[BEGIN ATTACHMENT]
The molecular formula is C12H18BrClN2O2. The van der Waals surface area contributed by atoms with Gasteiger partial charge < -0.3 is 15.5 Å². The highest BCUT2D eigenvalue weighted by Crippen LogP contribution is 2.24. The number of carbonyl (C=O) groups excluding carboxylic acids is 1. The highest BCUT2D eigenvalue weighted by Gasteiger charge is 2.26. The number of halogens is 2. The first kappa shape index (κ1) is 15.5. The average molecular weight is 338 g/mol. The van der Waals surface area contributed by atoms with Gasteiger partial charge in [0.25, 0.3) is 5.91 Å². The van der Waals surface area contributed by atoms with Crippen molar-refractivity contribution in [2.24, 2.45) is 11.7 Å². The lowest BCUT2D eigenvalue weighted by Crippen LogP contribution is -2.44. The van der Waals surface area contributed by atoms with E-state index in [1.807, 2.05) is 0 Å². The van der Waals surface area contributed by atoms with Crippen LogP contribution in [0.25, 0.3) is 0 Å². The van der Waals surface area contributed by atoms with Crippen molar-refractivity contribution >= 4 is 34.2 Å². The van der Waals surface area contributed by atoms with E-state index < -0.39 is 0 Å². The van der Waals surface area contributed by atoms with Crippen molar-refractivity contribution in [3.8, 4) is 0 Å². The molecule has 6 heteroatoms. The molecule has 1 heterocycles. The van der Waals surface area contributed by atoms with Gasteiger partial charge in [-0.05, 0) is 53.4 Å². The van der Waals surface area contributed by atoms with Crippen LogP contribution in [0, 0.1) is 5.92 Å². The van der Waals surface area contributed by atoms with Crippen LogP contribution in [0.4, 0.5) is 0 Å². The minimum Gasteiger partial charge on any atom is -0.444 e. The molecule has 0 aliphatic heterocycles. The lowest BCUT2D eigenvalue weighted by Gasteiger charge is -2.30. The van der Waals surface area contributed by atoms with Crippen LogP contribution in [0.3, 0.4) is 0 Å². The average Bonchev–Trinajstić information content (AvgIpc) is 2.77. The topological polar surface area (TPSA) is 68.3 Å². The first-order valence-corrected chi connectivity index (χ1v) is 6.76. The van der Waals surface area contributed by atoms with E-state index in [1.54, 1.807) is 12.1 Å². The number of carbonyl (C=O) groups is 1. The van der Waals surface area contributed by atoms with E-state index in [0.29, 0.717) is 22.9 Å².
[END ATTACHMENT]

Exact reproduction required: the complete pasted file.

The molecular formula is C12H18BrClN2O2. The van der Waals surface area contributed by atoms with Gasteiger partial charge < -0.3 is 15.5 Å². The highest BCUT2D eigenvalue weighted by Crippen LogP contribution is 2.24. The number of carbonyl (C=O) groups excluding carboxylic acids is 1. The highest BCUT2D eigenvalue weighted by Gasteiger charge is 2.26. The number of halogens is 2. The first kappa shape index (κ1) is 15.5. The average molecular weight is 338 g/mol. The van der Waals surface area contributed by atoms with Gasteiger partial charge in [0.25, 0.3) is 5.91 Å². The van der Waals surface area contributed by atoms with Crippen molar-refractivity contribution in [2.24, 2.45) is 11.7 Å². The lowest BCUT2D eigenvalue weighted by Crippen LogP contribution is -2.44. The van der Waals surface area contributed by atoms with E-state index in [1.807, 2.05) is 0 Å². The van der Waals surface area contributed by atoms with Crippen LogP contribution in [0.25, 0.3) is 0 Å². The van der Waals surface area contributed by atoms with Crippen molar-refractivity contribution >= 4 is 34.2 Å². The van der Waals surface area contributed by atoms with E-state index < -0.39 is 0 Å². The van der Waals surface area contributed by atoms with Crippen molar-refractivity contribution in [3.8, 4) is 0 Å². The molecule has 6 heteroatoms. The molecule has 1 heterocycles. The van der Waals surface area contributed by atoms with Gasteiger partial charge in [-0.05, 0) is 53.4 Å². The van der Waals surface area contributed by atoms with Crippen LogP contribution in [0, 0.1) is 5.92 Å². The van der Waals surface area contributed by atoms with Crippen LogP contribution in [0.4, 0.5) is 0 Å². The minimum Gasteiger partial charge on any atom is -0.444 e. The molecule has 0 aliphatic heterocycles. The lowest BCUT2D eigenvalue weighted by Gasteiger charge is -2.30. The van der Waals surface area contributed by atoms with Crippen LogP contribution in [0.3, 0.4) is 0 Å². The average Bonchev–Trinajstić information content (AvgIpc) is 2.77. The topological polar surface area (TPSA) is 68.3 Å². The first-order valence-corrected chi connectivity index (χ1v) is 6.76. The van der Waals surface area contributed by atoms with E-state index in [1.54, 1.807) is 12.1 Å². The number of carbonyl (C=O) groups is 1. The van der Waals surface area contributed by atoms with E-state index in [0.29, 0.717) is 22.9 Å².